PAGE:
If such information was not true there would have been no need for Florida and other states to enact a Citizens' Right-to-Know Act, which requires pretrial services programs to provide detailed data on defendants released through their program so that the public could ascertain if their tax dollars were being put to good use. There would be no need to exclude others from their conferences or from collaborating together to make the criminal justice system better.

These are organizations that receive significant federal tax dollars and yet they have the audacity to exclude not only private citizens who have paid to attend their conference, but also an officer of the court.

What are these goverenment-funded organizations trying to hide?

Wednesday, September 22, 2010

NAPSA Conference Closed To Those Who Have a Different Viewpoint

The National Association of Pretrial Services Agencies (NAPSA) is holding its 38th annual conference and training institute in San Diego, CA September 26-29, 2010. NAPSA is a nonprofit national organization, which advocates for the pretrial release and pretrial diversion fields. In other words, they promote the use of government-funded pretrial services programs to release defendants from jail and supervise them using taxpayer dollars rather than release and supervision through the private sector.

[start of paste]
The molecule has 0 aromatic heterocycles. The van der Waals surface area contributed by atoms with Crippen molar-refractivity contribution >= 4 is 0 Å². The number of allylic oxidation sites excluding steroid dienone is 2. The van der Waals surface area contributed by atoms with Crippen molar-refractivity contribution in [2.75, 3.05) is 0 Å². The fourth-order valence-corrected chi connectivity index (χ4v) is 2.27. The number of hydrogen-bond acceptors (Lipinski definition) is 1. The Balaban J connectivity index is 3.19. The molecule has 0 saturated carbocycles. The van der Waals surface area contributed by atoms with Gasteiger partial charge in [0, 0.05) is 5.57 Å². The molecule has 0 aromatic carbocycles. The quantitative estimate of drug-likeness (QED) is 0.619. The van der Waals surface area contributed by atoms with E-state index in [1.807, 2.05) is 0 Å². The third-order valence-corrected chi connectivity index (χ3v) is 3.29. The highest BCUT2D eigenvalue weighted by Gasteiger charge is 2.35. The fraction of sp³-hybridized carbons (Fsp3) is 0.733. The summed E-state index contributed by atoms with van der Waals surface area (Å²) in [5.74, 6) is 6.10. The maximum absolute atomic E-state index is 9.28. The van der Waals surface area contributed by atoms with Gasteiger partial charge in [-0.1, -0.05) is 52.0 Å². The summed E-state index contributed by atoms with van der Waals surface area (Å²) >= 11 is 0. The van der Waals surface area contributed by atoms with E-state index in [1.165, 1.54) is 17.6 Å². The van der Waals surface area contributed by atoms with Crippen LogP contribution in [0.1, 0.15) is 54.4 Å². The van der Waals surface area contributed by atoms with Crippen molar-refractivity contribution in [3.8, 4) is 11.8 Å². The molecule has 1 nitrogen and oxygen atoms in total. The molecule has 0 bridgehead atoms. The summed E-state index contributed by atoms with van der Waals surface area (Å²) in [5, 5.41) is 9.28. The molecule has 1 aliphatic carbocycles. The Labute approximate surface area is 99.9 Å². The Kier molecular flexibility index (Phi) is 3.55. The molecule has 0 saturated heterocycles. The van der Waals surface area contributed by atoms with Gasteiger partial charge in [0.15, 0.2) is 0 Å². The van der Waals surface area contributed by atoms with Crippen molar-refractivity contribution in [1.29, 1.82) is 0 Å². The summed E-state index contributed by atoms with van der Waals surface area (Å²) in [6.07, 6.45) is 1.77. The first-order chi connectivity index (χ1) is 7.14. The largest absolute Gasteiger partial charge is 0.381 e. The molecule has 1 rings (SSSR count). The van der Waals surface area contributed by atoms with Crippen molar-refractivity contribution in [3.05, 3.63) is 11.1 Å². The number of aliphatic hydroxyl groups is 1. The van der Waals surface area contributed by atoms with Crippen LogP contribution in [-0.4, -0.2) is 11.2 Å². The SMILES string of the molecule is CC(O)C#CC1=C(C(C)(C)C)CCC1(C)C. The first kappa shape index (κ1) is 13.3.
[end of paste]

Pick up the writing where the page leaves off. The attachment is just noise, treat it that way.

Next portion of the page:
Accredited attended the 2009 conference and paid for an "early bird" registration the first part of May of this year in anticipation of again attending an informative conference. However just this past Monday, September 20, 2010, we received a terse letter saying we were no longer welcome to attend the conference! Recently NAPSA had added a conference attendance disclaimer to their website in short stating that "by attending the NAPSA ACTI the attendee agrees with and supports the NAPSA standards." The letter Accredited received stated "your active involvement in the commercial bail bond industry and that industry's endorsement of bills that are meant to limit and restrict the mission of pretrial programs is in direct opposition to our goals and standards."

Well what exactly do NAPSA's standards state?

Standard 1.4 (f) states that "compensated sureties should be abolished." Standard 1.4 (g) goes on to state that "no defendant released under conditions providing for supervision by the pretrial services agency should be required to have bail posted by a compensated surety." Finally NAPSA has stated that "financial conditions should never be set simply by reference of a bail schedule that establishes money bail amounts based on the nature of the charge and state flatly that financial conditions should never be used in order to detain the defendant."

Never??? No matter the crime or the person's criminal history??? Just let them walk out of jail free while the citizens hope that a pretrial services officer will adequately supervise that person from their office???